A fast paced introduction to the art of jewelry making. This Silversmith class covers the basics including soldering, filing, and sawing, polishing, riveting and cabochon stone setting. The classes are project based and students learn through fabrication while finishing one to two pieces of jewelry over the duration of the course.
As part of the course students can take a tour of the jewelry district visiting tool and equipment suppliers and a lapidary for stone cutting and supply. We also take in a casting house where students will see the lost wax process first hand and watch a master mold maker at work.
Course Fee $440
01/26/2013 to 03/02/2013
04/10/2013 to 05/15/2013
06/01/2013 to 07/06/2013
08/01/2013 to 09/05/2013
09/04/2013 to 10/09/2013
11/02/2013 to 12/07/2013
174 North 11th Street Brooklyn, New York, NY 11211 • (718) 387-6200
A 10% discount is applies to a second course when booking more than one course. A further discount of 15% is applied to a third course.
3 hours of benchtime are included with each class. Bench time is available every Tuesday 6pm - 9pm and some Saturday afternoons 2:30pm - 5:30pm. Blocks of benchtime are available as well as an hourly rate. The studio is also available for benchtime by appointment.
Michael Fitzgerald attended the national College of Art and Design in Dublin, Ireland. He studied a wide range of arts and crafts before finding that Jewelry was the medium he had most interest in. After graduating in 1990 with honors, he joined an EU sponsored program of further study in the Centro de Arte and Comunicao in Lisbon, Portugal. There he studied with the renowned jeweler Terese Seabra, this was also his first introduction to co-operative jewelry studios.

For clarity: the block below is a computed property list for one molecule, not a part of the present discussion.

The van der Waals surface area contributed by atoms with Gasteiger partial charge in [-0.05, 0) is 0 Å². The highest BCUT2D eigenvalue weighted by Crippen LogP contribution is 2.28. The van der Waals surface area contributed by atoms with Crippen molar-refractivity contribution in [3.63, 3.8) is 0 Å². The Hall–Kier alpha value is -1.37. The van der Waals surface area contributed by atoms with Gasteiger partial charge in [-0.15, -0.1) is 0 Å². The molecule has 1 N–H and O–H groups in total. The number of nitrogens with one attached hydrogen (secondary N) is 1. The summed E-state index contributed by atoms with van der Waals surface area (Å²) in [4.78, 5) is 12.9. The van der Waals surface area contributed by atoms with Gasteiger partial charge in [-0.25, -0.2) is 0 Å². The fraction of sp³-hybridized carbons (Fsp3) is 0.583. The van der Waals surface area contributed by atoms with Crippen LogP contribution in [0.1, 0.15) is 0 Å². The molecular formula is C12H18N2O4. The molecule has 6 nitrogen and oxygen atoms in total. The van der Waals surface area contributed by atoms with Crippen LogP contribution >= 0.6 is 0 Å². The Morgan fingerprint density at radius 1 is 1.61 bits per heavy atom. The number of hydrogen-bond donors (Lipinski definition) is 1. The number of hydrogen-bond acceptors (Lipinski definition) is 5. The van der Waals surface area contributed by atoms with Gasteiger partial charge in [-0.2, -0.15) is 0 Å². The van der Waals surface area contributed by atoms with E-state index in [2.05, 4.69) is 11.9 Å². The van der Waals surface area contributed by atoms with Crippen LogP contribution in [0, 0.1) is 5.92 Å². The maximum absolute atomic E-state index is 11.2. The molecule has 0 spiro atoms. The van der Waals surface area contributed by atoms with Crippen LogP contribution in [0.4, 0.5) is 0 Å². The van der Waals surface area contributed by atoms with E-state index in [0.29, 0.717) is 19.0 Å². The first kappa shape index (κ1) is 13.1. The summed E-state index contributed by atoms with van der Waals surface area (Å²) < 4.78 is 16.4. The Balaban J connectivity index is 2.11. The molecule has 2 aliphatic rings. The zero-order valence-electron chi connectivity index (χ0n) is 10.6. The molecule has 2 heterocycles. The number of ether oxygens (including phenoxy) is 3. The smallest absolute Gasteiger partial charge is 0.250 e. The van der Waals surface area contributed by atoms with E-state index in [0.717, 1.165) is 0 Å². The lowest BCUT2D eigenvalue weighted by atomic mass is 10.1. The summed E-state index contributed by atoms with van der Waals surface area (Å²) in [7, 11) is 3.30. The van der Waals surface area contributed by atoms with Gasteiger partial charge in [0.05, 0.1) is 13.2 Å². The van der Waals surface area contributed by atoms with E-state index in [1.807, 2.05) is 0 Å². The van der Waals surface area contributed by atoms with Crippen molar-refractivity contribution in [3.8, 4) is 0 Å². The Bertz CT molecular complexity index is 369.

Upon returning to his native Ireland in 1991, he proceeded to set up Rubicon studios with several other well known Irish Jewelers. Over the next several years Michael developed his ranges and skills, exhibiting both commercially and in galleries nationally and internationally. In 1992 he was named Irish jewelry designer of the year for his collection of wearable perfume bottles.
In 1996 Michael began to divide his time between Dublin and New York. In 1999 he was granted a special merits artist visa at which point he set up a new studio which he now runs with his wife Hiroyo Fitzgerald.
Michael sees his work as taking fresh and inventive ideas and combining them with excellent craftsmanship so that idea and technique stand together equally.